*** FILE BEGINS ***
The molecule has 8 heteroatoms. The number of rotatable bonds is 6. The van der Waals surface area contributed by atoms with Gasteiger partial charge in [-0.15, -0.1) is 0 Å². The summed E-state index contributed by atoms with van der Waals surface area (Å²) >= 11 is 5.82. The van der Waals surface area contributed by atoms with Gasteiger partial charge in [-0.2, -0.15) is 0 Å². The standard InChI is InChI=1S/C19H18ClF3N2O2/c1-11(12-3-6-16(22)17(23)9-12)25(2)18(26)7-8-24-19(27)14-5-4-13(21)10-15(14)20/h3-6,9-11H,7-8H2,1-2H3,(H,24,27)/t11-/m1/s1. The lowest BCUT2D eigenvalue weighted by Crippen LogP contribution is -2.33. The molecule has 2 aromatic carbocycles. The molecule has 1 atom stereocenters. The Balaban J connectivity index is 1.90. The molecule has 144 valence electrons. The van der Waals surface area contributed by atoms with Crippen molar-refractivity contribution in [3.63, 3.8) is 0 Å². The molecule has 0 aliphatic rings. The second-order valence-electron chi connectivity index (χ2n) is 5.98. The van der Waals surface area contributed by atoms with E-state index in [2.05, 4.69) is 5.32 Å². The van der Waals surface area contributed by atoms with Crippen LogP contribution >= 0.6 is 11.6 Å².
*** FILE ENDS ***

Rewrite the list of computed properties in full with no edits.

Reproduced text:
The molecule has 8 heteroatoms. The number of rotatable bonds is 6. The van der Waals surface area contributed by atoms with Gasteiger partial charge in [-0.15, -0.1) is 0 Å². The summed E-state index contributed by atoms with van der Waals surface area (Å²) >= 11 is 5.82. The van der Waals surface area contributed by atoms with Gasteiger partial charge in [-0.2, -0.15) is 0 Å². The standard InChI is InChI=1S/C19H18ClF3N2O2/c1-11(12-3-6-16(22)17(23)9-12)25(2)18(26)7-8-24-19(27)14-5-4-13(21)10-15(14)20/h3-6,9-11H,7-8H2,1-2H3,(H,24,27)/t11-/m1/s1. The lowest BCUT2D eigenvalue weighted by Crippen LogP contribution is -2.33. The molecule has 2 aromatic carbocycles. The molecule has 1 atom stereocenters. The Balaban J connectivity index is 1.90. The molecule has 144 valence electrons. The van der Waals surface area contributed by atoms with Crippen molar-refractivity contribution in [3.63, 3.8) is 0 Å². The molecule has 0 aliphatic rings. The second-order valence-electron chi connectivity index (χ2n) is 5.98. The van der Waals surface area contributed by atoms with E-state index in [2.05, 4.69) is 5.32 Å². The van der Waals surface area contributed by atoms with Crippen LogP contribution >= 0.6 is 11.6 Å².